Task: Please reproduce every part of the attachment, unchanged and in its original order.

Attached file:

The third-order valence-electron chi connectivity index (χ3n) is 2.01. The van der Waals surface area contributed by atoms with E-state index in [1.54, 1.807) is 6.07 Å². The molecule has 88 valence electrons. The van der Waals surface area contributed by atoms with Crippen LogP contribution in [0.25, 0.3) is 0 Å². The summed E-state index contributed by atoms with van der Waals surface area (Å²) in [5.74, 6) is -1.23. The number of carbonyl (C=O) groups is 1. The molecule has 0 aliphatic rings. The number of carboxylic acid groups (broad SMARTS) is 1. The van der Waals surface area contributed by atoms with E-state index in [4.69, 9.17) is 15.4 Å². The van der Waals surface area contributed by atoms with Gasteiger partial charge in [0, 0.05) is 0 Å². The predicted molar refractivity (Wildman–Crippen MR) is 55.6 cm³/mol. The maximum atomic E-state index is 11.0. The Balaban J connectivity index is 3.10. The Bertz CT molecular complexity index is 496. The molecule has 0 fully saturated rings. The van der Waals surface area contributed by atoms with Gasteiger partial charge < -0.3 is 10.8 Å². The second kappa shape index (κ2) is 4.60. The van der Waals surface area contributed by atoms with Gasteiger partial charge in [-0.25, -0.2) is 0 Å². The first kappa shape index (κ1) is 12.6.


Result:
The third-order valence-electron chi connectivity index (χ3n) is 2.01. The van der Waals surface area contributed by atoms with E-state index in [1.54, 1.807) is 6.07 Å². The molecule has 88 valence electrons. The van der Waals surface area contributed by atoms with Crippen LogP contribution in [0.25, 0.3) is 0 Å². The summed E-state index contributed by atoms with van der Waals surface area (Å²) in [5.74, 6) is -1.23. The number of carbonyl (C=O) groups is 1. The molecule has 0 aliphatic rings. The number of carboxylic acid groups (broad SMARTS) is 1. The van der Waals surface area contributed by atoms with E-state index in [4.69, 9.17) is 15.4 Å². The van der Waals surface area contributed by atoms with Gasteiger partial charge in [0, 0.05) is 0 Å². The predicted molar refractivity (Wildman–Crippen MR) is 55.6 cm³/mol. The maximum atomic E-state index is 11.0. The Balaban J connectivity index is 3.10. The Bertz CT molecular complexity index is 496. The molecule has 0 fully saturated rings. The van der Waals surface area contributed by atoms with Gasteiger partial charge < -0.3 is 10.8 Å². The second kappa shape index (κ2) is 4.60. The van der Waals surface area contributed by atoms with Gasteiger partial charge in [-0.25, -0.2) is 0 Å². The first kappa shape index (κ1) is 12.6.